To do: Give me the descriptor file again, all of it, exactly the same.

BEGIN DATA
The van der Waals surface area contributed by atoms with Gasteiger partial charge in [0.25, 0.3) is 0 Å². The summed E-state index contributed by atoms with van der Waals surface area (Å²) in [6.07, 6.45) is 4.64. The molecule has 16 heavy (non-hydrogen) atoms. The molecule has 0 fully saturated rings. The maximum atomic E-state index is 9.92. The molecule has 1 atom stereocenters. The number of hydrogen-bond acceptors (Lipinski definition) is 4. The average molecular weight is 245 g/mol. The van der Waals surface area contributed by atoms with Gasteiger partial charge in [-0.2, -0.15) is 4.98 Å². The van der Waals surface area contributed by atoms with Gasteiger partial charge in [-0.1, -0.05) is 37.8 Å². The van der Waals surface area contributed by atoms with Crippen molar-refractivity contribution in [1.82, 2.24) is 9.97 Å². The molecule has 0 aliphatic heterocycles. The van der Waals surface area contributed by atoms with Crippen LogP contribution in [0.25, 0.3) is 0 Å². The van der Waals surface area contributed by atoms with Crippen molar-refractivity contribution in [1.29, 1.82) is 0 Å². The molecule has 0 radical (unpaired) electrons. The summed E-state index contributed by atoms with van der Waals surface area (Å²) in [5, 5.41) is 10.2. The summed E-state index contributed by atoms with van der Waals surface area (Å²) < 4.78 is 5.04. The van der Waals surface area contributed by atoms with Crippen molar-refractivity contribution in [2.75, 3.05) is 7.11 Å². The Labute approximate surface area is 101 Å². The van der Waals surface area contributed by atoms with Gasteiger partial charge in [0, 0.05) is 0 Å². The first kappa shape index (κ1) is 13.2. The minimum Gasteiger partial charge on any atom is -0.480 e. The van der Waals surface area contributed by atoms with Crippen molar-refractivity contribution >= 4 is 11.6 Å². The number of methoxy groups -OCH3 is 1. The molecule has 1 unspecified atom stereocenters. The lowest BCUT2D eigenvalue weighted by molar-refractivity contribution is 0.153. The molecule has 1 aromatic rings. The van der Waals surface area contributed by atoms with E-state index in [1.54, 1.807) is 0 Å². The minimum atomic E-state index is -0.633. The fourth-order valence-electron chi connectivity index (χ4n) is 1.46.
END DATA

The van der Waals surface area contributed by atoms with Gasteiger partial charge in [0.25, 0.3) is 0 Å². The summed E-state index contributed by atoms with van der Waals surface area (Å²) in [6.07, 6.45) is 4.64. The molecule has 16 heavy (non-hydrogen) atoms. The molecule has 0 fully saturated rings. The maximum atomic E-state index is 9.92. The molecule has 1 atom stereocenters. The number of hydrogen-bond acceptors (Lipinski definition) is 4. The average molecular weight is 245 g/mol. The van der Waals surface area contributed by atoms with Gasteiger partial charge in [-0.2, -0.15) is 4.98 Å². The van der Waals surface area contributed by atoms with Gasteiger partial charge in [-0.1, -0.05) is 37.8 Å². The van der Waals surface area contributed by atoms with Crippen molar-refractivity contribution in [1.82, 2.24) is 9.97 Å². The molecule has 0 aliphatic heterocycles. The van der Waals surface area contributed by atoms with Crippen LogP contribution in [0.25, 0.3) is 0 Å². The van der Waals surface area contributed by atoms with Crippen molar-refractivity contribution in [1.29, 1.82) is 0 Å². The molecule has 0 radical (unpaired) electrons. The summed E-state index contributed by atoms with van der Waals surface area (Å²) in [5, 5.41) is 10.2. The summed E-state index contributed by atoms with van der Waals surface area (Å²) < 4.78 is 5.04. The van der Waals surface area contributed by atoms with Crippen molar-refractivity contribution in [2.75, 3.05) is 7.11 Å². The Labute approximate surface area is 101 Å². The van der Waals surface area contributed by atoms with Gasteiger partial charge in [0, 0.05) is 0 Å². The first kappa shape index (κ1) is 13.2. The minimum Gasteiger partial charge on any atom is -0.480 e. The van der Waals surface area contributed by atoms with Crippen molar-refractivity contribution >= 4 is 11.6 Å². The number of methoxy groups -OCH3 is 1. The molecule has 1 unspecified atom stereocenters. The lowest BCUT2D eigenvalue weighted by molar-refractivity contribution is 0.153. The molecule has 1 aromatic rings. The van der Waals surface area contributed by atoms with E-state index in [1.54, 1.807) is 0 Å². The minimum atomic E-state index is -0.633. The fourth-order valence-electron chi connectivity index (χ4n) is 1.46.